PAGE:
In April of 2012 riders representing FoodCycle will depart from Brunswick, Maine on a 4,500 mile journey to San Francisco, California.  Their self-supported journey will include stops at farms and schools to document the emergent farm-to-school movement, school garden projects and school nutritional reform i

nitiatives taking place across the United States.  FoodCycle seeks to facilitate the creation of collaborations  between small-scale organic farms and public schools by fundraising to pay farmers to produce foods specifically for schools.  During the 2012-13 school year FoodCycle will partner with Midcoast area farmers, school administrators, students and their families to provide a year’s worth of sustainable nutrition for Harriet Beecher Stowe School in Brunswick, Maine.

We are proud to work with Frontier and Nadra Photography to present this FoodCycle exhibit entitled “Pedaling Sustainable Foods for Public Schools.”   This work illustrates not only the profound beauty of foods that are grown locally but also their ability to have life-long impacts on our children.  The creation of reliable access to these foods for public school children is central to the work we do at FoodCycle.  Our hope is to see school lunch trays in Maine and across the United States filled with seasonal, locally sourced organic foods.  To learn more about how you can follow us on our journey or for information about how to support our work visit:



Robert Freson

December 2011 - March 2012

I am very happy and grateful to have some of my photojournalist work exposed at the Frontier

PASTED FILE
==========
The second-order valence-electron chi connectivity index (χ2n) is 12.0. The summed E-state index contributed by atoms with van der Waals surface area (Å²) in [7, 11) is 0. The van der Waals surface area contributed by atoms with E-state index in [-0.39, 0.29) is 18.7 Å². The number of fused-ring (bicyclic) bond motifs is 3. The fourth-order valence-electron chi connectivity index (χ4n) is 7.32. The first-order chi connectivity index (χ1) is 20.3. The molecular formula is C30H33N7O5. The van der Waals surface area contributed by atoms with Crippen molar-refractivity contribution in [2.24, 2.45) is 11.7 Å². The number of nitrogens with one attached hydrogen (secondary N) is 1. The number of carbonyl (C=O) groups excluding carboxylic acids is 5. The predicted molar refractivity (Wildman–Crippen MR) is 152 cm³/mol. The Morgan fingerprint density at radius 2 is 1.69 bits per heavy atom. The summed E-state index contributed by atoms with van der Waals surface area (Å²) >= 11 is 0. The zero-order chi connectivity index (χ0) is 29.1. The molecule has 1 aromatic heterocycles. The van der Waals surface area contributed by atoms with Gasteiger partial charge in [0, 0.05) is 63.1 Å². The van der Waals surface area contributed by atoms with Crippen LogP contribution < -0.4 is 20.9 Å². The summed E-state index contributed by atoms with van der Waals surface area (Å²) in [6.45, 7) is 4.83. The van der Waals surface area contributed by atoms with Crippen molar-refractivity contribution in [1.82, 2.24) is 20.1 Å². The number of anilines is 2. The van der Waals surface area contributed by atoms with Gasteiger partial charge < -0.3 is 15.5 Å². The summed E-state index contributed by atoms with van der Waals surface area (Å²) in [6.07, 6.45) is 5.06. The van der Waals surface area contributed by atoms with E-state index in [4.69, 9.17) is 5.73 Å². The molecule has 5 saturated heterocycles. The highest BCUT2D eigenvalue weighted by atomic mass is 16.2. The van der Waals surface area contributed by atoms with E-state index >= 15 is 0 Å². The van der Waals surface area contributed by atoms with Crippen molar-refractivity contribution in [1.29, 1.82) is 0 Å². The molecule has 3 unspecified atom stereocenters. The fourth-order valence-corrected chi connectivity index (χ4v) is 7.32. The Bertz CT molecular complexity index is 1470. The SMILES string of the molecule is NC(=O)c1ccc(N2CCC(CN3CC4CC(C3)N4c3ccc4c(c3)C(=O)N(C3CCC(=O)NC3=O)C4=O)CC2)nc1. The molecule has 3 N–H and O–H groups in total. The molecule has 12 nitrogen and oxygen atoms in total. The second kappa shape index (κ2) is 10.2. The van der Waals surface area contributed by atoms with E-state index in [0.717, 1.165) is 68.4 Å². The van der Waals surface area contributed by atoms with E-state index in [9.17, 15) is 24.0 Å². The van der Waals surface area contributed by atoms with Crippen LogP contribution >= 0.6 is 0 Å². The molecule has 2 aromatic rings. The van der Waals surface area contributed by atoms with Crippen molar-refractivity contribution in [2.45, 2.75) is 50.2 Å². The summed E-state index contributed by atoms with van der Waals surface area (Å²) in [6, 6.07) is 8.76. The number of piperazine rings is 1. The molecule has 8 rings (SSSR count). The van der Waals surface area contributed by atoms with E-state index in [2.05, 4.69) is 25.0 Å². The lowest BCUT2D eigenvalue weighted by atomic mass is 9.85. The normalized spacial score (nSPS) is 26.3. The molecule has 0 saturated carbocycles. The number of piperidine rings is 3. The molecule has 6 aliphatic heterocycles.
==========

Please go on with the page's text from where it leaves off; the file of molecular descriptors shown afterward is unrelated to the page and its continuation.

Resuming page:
Café-Gallery.  I was much honored to have been asked to exhibit a few photographs in the very pleasant and bohemian atmosphere of a Café-Gallery which graciously dedicate its space to local and international artists and movie makers.

At the same time, we are planning to have a screening of a "documentary" on some aspect of my career, assembled in cooperation with Steve Phillips, a very good Maine Videographer. We spent quite a lot of time together, earlier this year, selecting small segments of a great variety of assignments done all over the world. They were done over the last 60 years, for Magazines such as LOOK, Vogue, Esquire, The Ladies Home Journal, National Geographic Magazine and books, etc. in the USA. The London Sunday Times and the Weekend Telegraphs magazines in England. Match and Marie-Claire in France. Stern in Germany, Epoca in Italy, etc. At the time of the projection of the film I expect to be there to introduce it and be happy to answer any question.

My career, which covers mostly the last half of the 20th century, gave me the opportunity to witness some major events and to photograph many personalities. I kept all the reproducing rights to an awful lot of photographs which are carefully stored and catalogued in my residence in Maine. The original purpose of this film (DVD) was and still is to introduce myself to suitable Institutions, such as College, Museum or other Center for archival photography which would be capable and willing to take the responsibility to preserve these documents.
Looking forward to your project. Thank you. Robert (Bob)



Photographer - Leah Missbach Day

August 2011 - October 2011

World Bicycle Relief is dedicated to providing
access to independence and livelihood through
the power of bicycles.

Founded by SRAM Corporation in 2005 and supported by leaders in the bicycle industry, World Bicycle Relief specializes in large-scale, comprehensive bicycle programs by providing supply chain management, technical knowledge and logistics expertise to poverty relief and disaster recovery initiatives.